13. The Judge considered all of the background evidence at [19, 20,21, 22, 38] in concluding that it did not support the contention that converts to Christianity would be at risk of persecution on return to India by virtue of being a convert, rather that there was evidence of localized discrimination and threats and violence by non state agents. The Judge found that appellant’s claim was not reliable, but nevertheless considered the background evidence set out in the refusal letter and properly concluded that State protection would be available to the appellant should he require it. The Judge found that internal relocation would not be unduly harsh for this appellant in the event of moving to a different area in India.
14. The Judge was well aware of the appellant’s claim to be in fear of threats and violence from family members and Mr N who was involved in local politics.  Whilst accepting that the Judge made reference to the term “corroboration” we are of the view that the Judge was properly and reasonably seeking independent evidence in support as to the identity and political profile of Mr N, of which there was none. We did not consider this to be a requirement for corroboration of the evidence before the Tribunal.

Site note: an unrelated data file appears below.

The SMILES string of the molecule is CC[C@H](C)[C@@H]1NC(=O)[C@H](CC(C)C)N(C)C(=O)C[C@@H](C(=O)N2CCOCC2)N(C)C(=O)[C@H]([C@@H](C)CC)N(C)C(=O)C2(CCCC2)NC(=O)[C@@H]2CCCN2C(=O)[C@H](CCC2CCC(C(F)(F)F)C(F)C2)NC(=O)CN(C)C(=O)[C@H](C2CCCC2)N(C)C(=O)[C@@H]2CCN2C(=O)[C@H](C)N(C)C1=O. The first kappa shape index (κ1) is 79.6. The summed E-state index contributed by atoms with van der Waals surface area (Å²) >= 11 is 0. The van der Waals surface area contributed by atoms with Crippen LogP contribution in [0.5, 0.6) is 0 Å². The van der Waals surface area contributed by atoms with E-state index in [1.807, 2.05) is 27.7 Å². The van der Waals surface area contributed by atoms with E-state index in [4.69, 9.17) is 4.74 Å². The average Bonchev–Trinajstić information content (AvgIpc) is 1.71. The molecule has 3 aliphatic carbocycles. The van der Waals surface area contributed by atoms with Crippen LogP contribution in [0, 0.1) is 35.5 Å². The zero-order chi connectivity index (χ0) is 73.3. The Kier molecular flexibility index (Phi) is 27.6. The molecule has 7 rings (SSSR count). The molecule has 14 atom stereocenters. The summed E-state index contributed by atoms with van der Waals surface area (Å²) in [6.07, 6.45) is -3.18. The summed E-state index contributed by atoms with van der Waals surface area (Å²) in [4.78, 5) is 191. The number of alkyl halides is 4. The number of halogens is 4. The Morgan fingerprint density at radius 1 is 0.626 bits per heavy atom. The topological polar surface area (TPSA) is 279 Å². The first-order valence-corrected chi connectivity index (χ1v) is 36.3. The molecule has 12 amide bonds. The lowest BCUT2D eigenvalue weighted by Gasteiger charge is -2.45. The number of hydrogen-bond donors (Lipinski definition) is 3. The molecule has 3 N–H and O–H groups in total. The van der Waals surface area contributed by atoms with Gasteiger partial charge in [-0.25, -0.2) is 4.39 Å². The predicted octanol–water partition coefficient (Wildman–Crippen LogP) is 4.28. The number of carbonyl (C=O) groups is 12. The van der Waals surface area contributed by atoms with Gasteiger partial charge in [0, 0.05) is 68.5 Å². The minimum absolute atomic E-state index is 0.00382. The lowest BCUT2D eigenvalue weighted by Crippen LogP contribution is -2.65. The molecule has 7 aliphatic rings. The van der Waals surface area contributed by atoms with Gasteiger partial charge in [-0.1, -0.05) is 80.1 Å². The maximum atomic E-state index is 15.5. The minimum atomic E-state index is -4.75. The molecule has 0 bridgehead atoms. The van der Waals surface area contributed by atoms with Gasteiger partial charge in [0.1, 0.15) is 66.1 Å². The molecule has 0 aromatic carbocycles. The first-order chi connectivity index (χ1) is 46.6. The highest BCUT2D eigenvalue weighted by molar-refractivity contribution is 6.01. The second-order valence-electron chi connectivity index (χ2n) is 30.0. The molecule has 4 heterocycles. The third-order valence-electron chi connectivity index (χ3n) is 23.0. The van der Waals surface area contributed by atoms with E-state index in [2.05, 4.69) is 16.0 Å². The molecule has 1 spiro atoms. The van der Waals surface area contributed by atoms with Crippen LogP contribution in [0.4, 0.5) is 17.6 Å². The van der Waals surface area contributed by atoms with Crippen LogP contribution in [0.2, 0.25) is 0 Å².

15. We conclude therefore that there is no merit in the grounds of appeal and indeed express surprise that permission was granted by the First-tier Tribunal. We conclude that the grounds failed to identify any errors of law in the Judge’s decision which we uphold.
Notice of decision
The making of the decision of the First-tier Tribunal did not involve a material error on a point of law. The decision to dismiss the appeal stands.
Signed Date 21.10.23
Deputy Judge of the Upper Tribunal
Direction Regarding Anonymity – rule 13 of the Tribunal Procedure (First-tier Tribunal) (Immigration and Asylum Chamber) Rules 2014
Unless and until a tribunal or court directs otherwise, the Appellant is granted anonymity. No report of these proceedings shall directly or indirectly identify him or any member of their family. This direction applies both to the Appellant and to the Respondent. Failure to comply with this direction could lead to contempt of court proceedings.
Signed Date 21.10.23
Deputy Judge of the Upper Tribunal